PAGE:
The total funding approved for grants throughout the State was $254.9 million, with $36 million awarded to the Bay Area. With SPP embracing meaningful engagement with local residents where park designs represent each community’s unique recreation needs and creativity, the grant applications from Contra Costa County represented parent leadership, an innovative model, and a commitment to a community-driven process.
“Parks are important for our children to grow up healthy. Just because we live in a low-income area, does not mean our children should have less. Our kids and communities deserve quality parks to play in and be active”, said Leydi Maldonado, Chair of the parent advocacy group, West County Regional Group.
Similarly, residents mobilized by the East County Regional Group have worked with the city of Antioch for years to bring needed investments to Contra Loma Estates Park. Residents’ support and advocacy led the City of Antioch to make unprecedented improvements and the partnership played an instrumental role in receiving the grant award.
“This investment will shape childhoods for generations to come. We are thrilled that Richmond and Antioch children will have the innovative, fun, and safe places to play outdoors that they deserve. These park grants represent what we can accomplish together when we partner with residents and bring multiple organizations together to transform neighborhoods”, said Rhea Elina Laughlin with First 5 Contra Costa.
Public parks are essential spaces for promoting community health, and in particular, physical activity, outdoor play, and mental well-being among families with young children. It is well established that early childhood is a critical time in the life course for promoting health and preventing chronic disease. With improved access to quality parks in their own neighborhoods, the youngest children of Contra Costa County are more likely to benefit from opportunities for a healthy start to their lives.
“Promoting and advocating for local policies that increase access to safe and healthy open spaces for children and families to play, connect, and be active is integral to First 5 Contra Costa’s mission to promote optimal development for all children” Ruth Fernandez, Executive Director at First 5 Contra Costa.
Regional Groups are parent advocacy groups of residents working to make communities healthier, safer, and more equitable for young children and families. Three groups exist in Contra Costa County and work in partnership with the First 5 Contra Costa Community Engagement and Advocacy Program: East County Regional Group (ECRG), West County Regional Group (WCRG), and Central County Regional Group (CCRG).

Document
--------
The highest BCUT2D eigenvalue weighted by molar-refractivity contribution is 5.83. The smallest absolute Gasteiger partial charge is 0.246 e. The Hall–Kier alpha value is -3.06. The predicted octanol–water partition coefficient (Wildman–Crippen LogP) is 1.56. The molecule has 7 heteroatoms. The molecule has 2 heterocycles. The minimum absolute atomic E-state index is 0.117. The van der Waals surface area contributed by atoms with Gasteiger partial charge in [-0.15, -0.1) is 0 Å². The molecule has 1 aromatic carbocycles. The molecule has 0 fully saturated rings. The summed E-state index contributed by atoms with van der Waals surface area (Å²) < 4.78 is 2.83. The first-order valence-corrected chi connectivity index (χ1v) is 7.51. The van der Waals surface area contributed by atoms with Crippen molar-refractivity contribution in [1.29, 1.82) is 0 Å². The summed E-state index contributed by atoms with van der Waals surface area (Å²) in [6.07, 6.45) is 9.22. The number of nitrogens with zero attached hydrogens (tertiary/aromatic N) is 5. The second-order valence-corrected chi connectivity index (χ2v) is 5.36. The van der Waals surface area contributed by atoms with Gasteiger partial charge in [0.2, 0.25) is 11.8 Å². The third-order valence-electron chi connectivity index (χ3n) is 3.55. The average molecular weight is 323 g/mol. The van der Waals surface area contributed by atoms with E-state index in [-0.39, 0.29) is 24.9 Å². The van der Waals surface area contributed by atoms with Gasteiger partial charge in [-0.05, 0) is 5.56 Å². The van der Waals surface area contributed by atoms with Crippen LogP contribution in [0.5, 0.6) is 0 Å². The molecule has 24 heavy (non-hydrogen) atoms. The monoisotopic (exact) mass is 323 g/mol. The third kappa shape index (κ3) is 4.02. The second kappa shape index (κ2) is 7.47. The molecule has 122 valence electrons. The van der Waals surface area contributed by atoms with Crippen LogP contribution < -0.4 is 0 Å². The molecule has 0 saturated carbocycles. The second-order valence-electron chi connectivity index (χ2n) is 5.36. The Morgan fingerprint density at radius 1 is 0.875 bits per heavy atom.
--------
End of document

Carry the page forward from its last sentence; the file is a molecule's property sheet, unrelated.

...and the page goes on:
First 5 Contra Costa helps young children start school healthy, nurtured and ready to learn by investing in programs and activities focused on children during their first five years—the most important time in children’s development.
Click here to learn more about our Regional Groups: http://www.first5coco.org/funded-programs/regional-groupsparent-advocacy/
As an organization dedicated to the well-being of all families and their young children, we were appalled by the “public charge” ruling that adversely affects immigrant families in our community. We are deeply concerned that this rule expansion will inhibit families from applying for programs and services—or stop receiving them entirely—even if they are eligible or needed.
On Monday, the Supreme Court ruled (5-4) to allow the Trump administration to move forward with the public charge restriction unveiled last August, which disproportionately targets immigrant families by making it more difficult for immigrants seeking to come or those trying to obtain lawful permanent statuses in the United States.
This decision will have life-altering implications for families needing access to services for themselves, or their children. By depriving immigrants of basic needs such as food and housing, the expansion continues to deepen and amplify the climate of fear and deprivation that has become prevalent within immigrant communities and communities of color. It will continue to threaten the health, nutrition, housing, and well-being of young children everywhere.
“This is yet another inequitable attack on our families. The ramifications of the Supreme Court’s ruling will have a chilling effect on our community’s health and education as families continue to live in fear, and chose to seclude and withdraw from essential health services,” said Dr. Ruth Fernández, Executive Director of First 5 Contra Costa.
First 5 Contra Costa believes that it is our shared responsibility to ensure the safety and healthy development of all children. We will continue our unwavering commitment to support, advocate, and partner with immigrant families, continue to fight for equitable access to needed services, and strive towards a future in which every family can thrive.